This is the multibillion-dollar question: What makes social media websites worth as much as they do? This is especially intriguing when we apply the principles of economics used to measure worth of a business in other industries (like brick-and-mortar ones).
How much something is worth is usually linked to how much money it generates in profits (profitability) and its potential for growth. Dot.com companies have challenged this perception from the word go. Things are worth how much people estimate they’ll make in a sometimes-distant future. Dot.com companies became a bet on a futures market, and in this bet the power of the idea, and the players’ ability to execute on it, became the principal elements to determine value.
Many dot.com bets have been a bust (hey Pets.com I’m talking to you, or to you GeoCities the first social networking site that could but didn’t), but many more are still going strong and investors wait to cash in potential earnings on others.
The power of the idea, its strength, uniqueness and the number of people it attracts are the current sights of future financial gains for investors. Only this can explain deals like the recent purchase of WhatsApp by Facebook for US$ 16 billion, a company with 32 employees and almost no profits to speak of. What does WhatsApp have then to justify its purchase power? Potential, and plenty of it. 70% of WhatsApp users log into its service daily, compared to 61% of all Facebook users doing the same on Facebook. Social media networking sites thrive on user data, getting more people to come into the site and stay there longer, and getting to know more and more about those people (what they do, who they interact with and how they interact). The reason behind this quest for warm bodies and data is do they can be turned into monetary opportunities by letting advertisers pay to target users using this information.
As ads become more relevant, you can even say become more accurate (right for the people they are targeting getting, in turn, more clicks that turn into buys), advertisers are more prone to use that website to advertise since the site that delivers proves to be a great return on investment (ROI – the crux of all marketing campaigns). The big numbers draw in the advertisers (1 billion users, 500 million users, etc) and the ability to target them correctly because the website has the information to provide (left handed vegan mothers who live in Denver) is worth a premium.
No website worth its user base weight in gold lets advertisers have that information to keep, they get to use it, without actually seeing individual data, to target their ads and reap the rewards they are able to sow by accurately targeting their messages (and having those messages be of appeal to those they are targeting).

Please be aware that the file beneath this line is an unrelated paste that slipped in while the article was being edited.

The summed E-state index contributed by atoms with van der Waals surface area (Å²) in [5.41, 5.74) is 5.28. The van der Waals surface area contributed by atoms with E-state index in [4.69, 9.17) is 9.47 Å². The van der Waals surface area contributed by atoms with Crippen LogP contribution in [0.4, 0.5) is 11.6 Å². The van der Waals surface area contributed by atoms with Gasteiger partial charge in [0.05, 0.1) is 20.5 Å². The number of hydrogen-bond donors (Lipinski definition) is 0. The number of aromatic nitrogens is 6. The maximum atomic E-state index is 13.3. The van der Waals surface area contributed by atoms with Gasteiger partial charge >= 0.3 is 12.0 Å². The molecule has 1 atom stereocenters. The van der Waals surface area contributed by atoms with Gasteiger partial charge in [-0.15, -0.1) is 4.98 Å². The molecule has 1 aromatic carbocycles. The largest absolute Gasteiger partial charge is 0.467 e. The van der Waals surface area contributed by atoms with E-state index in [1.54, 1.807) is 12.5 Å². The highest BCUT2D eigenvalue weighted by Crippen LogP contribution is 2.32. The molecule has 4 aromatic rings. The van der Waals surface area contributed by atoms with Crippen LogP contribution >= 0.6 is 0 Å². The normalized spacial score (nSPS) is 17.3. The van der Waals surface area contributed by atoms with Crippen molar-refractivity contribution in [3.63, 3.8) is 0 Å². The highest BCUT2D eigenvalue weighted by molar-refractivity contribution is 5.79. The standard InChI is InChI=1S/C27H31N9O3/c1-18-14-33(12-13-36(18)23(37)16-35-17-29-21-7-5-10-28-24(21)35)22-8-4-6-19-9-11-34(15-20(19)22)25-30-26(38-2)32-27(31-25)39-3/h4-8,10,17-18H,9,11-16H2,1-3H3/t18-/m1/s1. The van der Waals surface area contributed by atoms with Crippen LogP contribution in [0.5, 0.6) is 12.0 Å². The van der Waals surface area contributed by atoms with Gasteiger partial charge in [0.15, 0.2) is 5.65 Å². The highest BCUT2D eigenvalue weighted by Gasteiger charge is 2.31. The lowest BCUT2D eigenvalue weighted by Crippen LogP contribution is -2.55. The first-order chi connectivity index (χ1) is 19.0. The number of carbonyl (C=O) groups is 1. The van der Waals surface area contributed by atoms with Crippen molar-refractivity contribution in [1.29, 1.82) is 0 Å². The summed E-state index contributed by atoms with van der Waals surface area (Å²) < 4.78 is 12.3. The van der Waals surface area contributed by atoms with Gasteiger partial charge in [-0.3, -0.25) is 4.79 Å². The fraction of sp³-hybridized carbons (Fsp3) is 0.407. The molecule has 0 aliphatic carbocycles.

Back to US$ 16 billion WhatsApp, they process 50 billion messages a day. Just the amount of time people spend exchanging messages through this app, and the content they share (the information) can offer an unlimited potential for gathering data about people. If you are Facebook, with a healthy amount of data on file about many people and their habits, having the ability to cross-reference your base against info WhatsApp might have can be literally priceless.
Data is the mining gold that make social media websites worth so much. And it’s the best kind of data to, about habits, places, visits, interests, friendships, all those things that make advertisers salivate like a dog in from of a tasty bacon strip. Know what someone likes and you’ll likely to know what they’ll like next.
Two years ago McKinsey valued the social media economy at US$ 1.3 trillion because of its power to aggregate information to different sectors of the economy enabling brands to become more connected with their customers and allowing them to use this connection to know more about them and create better (more efficient) products. Knowledge is power and social media offers information about behavior markers that can be of immeasurable value to many industries.
Building relationships is the current holy grail of marketing, and not just any relationship but meaningful ones. Social media provides the best toolset to help brands achieve this goal. Not unlike a friend that sets you up on a date and provide meaningful information so you can be well on your way to strike up a new relationship (what the person likes, what his/hers interests are, a few background pointers), social media helps brand start the conversation on the right subject and get closer to people by showing they know them and know what they care about.
Selling information to facilitate this is where the money is at in my opinion. Getting to the point where you have meaningful information to sell is where the business currently is for social media websites. This means building a user base, gathering information about them by making them spend more time at your site and interact more using it.